This track is one of my favorites off the album, an especially deep cut that has Drake spilling his feelings for his past lovers and family members, giving advice to them.  What I like is how the raw emotion of the lyrics really show that he cares about the stories he’s telling.


Logic – Two Kings ft. King Chip

Logic Two Kings

I just can’t help but root for these two up-and-coming artists to make great records.  I originally heard Chip’s name and music while I was at school in Bowling Green, Ohio.  His rise alongside Kid Cudi represented the new state of Cleveland Hip-Hop.   I’ve been a fan of King Chip (formerly Chip da Ripper) since I heard his feature on “T.G.I.F.”, a classic banger that showcased the Cleveland MC’s’ ability.

As for Logic, he was introduced to me a little later on, in 2011.  His precise flow and intelligent lyricism caught my eye, reminding me of some old-school AZ.  Being from Maryland makes him a potential flagbearer for the whole state, as well, something that could be easily accomplished if he follows the right path.

Both artists join forces this time around, for the track “Two Kings”.  The beat is handled by C-Sick, and provides the perfect backdrop for the ill double-time flows.  The track was made while the artists are on tour with Kid Cudi, and remains a freebie.



Sunday G-Funk #7: Jay Rock – Follow Me Home

Jay Rock - Follow Me Home


While being lost in the middle of the wave of football that is the beginning of fall, here’s another way you can spend your Sunday; with some laid-back G-Funk sound (especially if you had a bad Fantasy Football week like I did).

This week, I bring to you one of the torchbearers of West Coast Hip-Hop, Jay Rock (of recent “Money Tree” feature verse fame).  While he may not be the biggest name in the Black Hippy crew, he does have a claim as being one of the first members of Top Dawg, as well as a major influence for Kendrick, Q, Soul, and himself to form their group.  His album Follow Me Home, released with the help of Strange Music, featured everything you could want from a classic West Coast album.  Big feature names are littered throughout, including Tech N9ne, Rick Ross, Chris Brown, Lil Wayne, and more.  Plus, the production has a new-age traditional feel, with beats from top notch producers such as, J.U.S.T.I.C.E. League, and Tha Bizness.  

Black Hippy Involvement

The most impressive aspect of the album has to do with the unity of the Black Hippy crew.  In a time where the other members were still in a rising phase with no major releases, this project served as a stepping stone for the group’s advancement as a whole.

Not only do all the members step into the booth for the posse cut (and one of very few Black Hippy tracks), “Say Wassup”, each artist’s adlib vocals are scattered throughout the album.  Kendrick’s hook on “They Be On It”, Schoolboy Q providing one line on “Bout That”, Ab-Soul on “No Joke”, the list goes on and on.  The cohesiveness is highly apparent, and Follow Me Home is the closest thing to a Black Hippy album released as of yet.

(Similar methods are used on the more recent “The Heart Pt. 3”, by Kendrick Lamar, with features from Jay Rock and Ab-Soul)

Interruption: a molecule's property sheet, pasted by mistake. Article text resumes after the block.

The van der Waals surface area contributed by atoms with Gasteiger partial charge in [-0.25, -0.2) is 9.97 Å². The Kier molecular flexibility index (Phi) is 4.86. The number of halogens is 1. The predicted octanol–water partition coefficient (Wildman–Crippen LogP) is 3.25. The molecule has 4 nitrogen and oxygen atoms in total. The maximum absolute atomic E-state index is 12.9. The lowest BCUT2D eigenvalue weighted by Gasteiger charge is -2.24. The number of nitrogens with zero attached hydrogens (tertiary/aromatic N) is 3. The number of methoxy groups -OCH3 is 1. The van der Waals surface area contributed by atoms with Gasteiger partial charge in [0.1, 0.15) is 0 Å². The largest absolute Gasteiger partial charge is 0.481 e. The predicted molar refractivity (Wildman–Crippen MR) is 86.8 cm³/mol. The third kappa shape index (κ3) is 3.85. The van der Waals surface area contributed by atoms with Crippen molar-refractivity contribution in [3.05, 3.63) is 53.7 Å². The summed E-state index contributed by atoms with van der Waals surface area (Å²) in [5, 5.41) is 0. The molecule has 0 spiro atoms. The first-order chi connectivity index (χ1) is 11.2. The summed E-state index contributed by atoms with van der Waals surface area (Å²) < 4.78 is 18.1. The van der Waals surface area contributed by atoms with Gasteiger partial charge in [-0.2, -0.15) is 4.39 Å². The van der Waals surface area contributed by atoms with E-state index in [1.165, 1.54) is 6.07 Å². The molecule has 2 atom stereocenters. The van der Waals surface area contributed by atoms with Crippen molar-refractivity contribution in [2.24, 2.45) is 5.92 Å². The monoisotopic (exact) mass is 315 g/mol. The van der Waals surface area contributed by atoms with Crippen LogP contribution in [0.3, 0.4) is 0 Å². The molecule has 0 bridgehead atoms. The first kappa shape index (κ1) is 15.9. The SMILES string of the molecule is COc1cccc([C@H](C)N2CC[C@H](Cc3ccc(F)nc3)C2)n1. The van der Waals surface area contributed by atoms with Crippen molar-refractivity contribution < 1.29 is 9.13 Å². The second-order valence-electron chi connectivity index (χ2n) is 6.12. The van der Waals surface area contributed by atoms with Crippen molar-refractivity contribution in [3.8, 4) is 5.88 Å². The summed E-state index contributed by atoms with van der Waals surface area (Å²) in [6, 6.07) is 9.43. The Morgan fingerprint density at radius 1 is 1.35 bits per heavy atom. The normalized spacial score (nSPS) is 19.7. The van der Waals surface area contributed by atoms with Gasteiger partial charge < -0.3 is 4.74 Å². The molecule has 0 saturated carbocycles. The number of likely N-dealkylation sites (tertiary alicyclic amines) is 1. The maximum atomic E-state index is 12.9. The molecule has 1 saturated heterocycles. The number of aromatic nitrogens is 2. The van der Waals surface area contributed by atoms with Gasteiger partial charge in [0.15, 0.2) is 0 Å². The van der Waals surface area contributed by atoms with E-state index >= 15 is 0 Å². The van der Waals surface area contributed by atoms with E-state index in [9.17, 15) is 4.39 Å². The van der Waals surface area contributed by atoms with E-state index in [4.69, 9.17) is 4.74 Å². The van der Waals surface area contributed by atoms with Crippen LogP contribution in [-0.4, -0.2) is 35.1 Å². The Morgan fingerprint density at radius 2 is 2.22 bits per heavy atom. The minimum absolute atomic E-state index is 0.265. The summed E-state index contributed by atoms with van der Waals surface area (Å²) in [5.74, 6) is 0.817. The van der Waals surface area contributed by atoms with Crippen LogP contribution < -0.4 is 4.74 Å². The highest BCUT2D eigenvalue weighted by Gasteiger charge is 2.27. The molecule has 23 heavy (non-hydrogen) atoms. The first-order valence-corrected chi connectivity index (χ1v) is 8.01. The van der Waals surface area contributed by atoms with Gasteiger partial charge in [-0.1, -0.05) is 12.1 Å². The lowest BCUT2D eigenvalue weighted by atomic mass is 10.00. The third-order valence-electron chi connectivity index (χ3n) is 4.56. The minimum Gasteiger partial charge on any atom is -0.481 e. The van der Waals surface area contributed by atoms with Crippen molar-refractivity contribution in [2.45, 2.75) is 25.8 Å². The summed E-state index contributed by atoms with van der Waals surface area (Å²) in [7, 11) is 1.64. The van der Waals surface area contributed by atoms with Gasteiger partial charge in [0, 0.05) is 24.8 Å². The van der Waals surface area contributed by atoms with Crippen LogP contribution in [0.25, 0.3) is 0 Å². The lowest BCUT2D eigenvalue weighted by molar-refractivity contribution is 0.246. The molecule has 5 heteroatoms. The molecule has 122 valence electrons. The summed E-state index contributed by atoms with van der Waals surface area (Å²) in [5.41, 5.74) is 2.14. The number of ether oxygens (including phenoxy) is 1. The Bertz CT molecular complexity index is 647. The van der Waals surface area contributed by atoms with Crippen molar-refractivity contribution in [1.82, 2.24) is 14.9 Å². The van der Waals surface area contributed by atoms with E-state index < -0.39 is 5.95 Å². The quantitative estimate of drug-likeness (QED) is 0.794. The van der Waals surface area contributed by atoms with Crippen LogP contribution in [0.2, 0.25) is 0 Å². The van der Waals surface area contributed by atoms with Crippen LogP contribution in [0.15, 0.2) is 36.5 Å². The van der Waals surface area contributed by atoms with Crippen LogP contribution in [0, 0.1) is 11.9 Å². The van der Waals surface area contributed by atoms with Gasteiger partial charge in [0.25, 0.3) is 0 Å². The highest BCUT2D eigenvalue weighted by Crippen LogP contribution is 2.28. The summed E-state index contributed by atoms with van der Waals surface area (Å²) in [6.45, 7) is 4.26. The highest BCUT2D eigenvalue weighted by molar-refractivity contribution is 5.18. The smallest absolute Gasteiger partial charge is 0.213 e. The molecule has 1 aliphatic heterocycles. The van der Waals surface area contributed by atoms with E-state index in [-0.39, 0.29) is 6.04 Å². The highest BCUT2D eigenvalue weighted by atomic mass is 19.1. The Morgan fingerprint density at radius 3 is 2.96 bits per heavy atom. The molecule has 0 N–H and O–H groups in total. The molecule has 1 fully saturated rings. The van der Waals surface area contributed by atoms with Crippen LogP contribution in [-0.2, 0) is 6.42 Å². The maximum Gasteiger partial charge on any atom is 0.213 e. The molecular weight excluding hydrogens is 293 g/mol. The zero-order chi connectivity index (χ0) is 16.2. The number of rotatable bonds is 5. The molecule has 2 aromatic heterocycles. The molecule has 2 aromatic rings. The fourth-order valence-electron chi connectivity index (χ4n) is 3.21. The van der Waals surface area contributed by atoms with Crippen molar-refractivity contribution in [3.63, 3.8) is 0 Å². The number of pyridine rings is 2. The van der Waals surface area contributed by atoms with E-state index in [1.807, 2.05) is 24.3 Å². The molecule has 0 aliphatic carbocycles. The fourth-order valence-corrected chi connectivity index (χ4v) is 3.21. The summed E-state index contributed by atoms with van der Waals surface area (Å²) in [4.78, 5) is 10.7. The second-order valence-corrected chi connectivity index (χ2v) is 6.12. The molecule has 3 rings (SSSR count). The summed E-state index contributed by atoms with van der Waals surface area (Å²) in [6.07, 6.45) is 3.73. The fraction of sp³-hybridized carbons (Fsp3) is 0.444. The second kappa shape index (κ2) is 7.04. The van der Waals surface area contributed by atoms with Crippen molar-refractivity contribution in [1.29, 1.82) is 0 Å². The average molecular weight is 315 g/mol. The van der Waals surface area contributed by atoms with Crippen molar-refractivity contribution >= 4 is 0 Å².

The Singles

While Jay Rock himself declared that the album is “strictly for the ghetto”, it still has its share of catchy radio-worthy singles.  Songs like “No Joke” and “Westside ft. Chris Brown” have infectious hooks, while “Hood Gone Love It ft. Kendrick Lamar” hosts the most impressive feature verse of the whole album.

Follow Me Home serves as an incredible start for Jay Rock, and the buzz will only continue to grow as Black Hippy increases in popularity.  Here’s to the leaders of the new generation.


Sunday G-Funk #8: Funkdoobiest – Brothas Doobie

funkdoobiest brothas doobie


While Funkdoobiest may not be a huge or widely recognized Hip-Hop artists associated with the classic G-Funk movement, their styles and flows were new and different.  Their relaxed and easy-going personalities penetrated the underground and brought a different perspective to how the West Coast sound should be interpreted.  In fact, their song “Rock On” is one of my favorite tracks (shouts to the homie Moses Manuel), and a previous Monday Grooves pick.

Their sound mainly resembles another classic West Coast Hip-Hop group, Cypress Hill.  This is understandable of course, as the great DJ Muggs served as one of the innovators and mentors to the group.  His production covers this entire album, as well as their first project, Which Doobie U B?



Long live Son Doobie and his quirky raps about how he “likes his sex X-rated like he likes his funk”, or his interlude telling a bartender he’s “dummin” because the drinks are too pricey.  Funkdoobiest, with their  humor and easy-going styles, should always be remembered for creating their own niche in Hip-Hop history.


Air Jordan 5 “Doernbecher”



The Air Jordan 5 is having quite a year, with very many releases throughout, especially in the past couple months.  The trend continues with this absolutely dope September 14th release shoe.  The pair of kicks are the seventh in line for the Doernbecher Freestyle Project, a program designed to “empower young patients through design to benefit the hospital”.  All of the shoes in the program are designed by artistic patients at the OHSU Doernbecher Children’s Hospital in Portland, Ore.

The best part, besides the ill black and white colorway, are the fact they light up in the dark.  Be sure to cop yourself some for $180 once they drop.